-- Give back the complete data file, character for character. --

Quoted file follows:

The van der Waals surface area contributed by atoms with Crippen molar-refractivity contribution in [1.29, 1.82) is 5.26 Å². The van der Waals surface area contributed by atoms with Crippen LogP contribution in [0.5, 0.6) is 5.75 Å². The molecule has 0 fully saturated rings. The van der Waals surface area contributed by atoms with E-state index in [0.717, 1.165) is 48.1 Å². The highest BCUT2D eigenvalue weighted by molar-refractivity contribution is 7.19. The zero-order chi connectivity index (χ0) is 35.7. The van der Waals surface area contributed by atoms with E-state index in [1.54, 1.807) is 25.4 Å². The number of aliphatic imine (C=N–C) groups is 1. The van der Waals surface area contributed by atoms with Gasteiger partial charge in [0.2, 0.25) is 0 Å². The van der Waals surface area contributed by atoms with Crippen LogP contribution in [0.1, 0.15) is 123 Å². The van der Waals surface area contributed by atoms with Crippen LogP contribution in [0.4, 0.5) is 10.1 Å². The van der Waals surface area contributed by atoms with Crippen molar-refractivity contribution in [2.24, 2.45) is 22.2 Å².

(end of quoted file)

The van der Waals surface area contributed by atoms with Crippen molar-refractivity contribution in [1.29, 1.82) is 5.26 Å². The van der Waals surface area contributed by atoms with Crippen LogP contribution in [0.5, 0.6) is 5.75 Å². The molecule has 0 fully saturated rings. The van der Waals surface area contributed by atoms with E-state index in [0.717, 1.165) is 48.1 Å². The highest BCUT2D eigenvalue weighted by molar-refractivity contribution is 7.19. The zero-order chi connectivity index (χ0) is 35.7. The van der Waals surface area contributed by atoms with E-state index in [1.54, 1.807) is 25.4 Å². The number of aliphatic imine (C=N–C) groups is 1. The van der Waals surface area contributed by atoms with Gasteiger partial charge in [0.2, 0.25) is 0 Å². The van der Waals surface area contributed by atoms with Crippen LogP contribution in [0.1, 0.15) is 123 Å². The van der Waals surface area contributed by atoms with Crippen LogP contribution in [0.4, 0.5) is 10.1 Å². The van der Waals surface area contributed by atoms with Crippen molar-refractivity contribution in [2.24, 2.45) is 22.2 Å².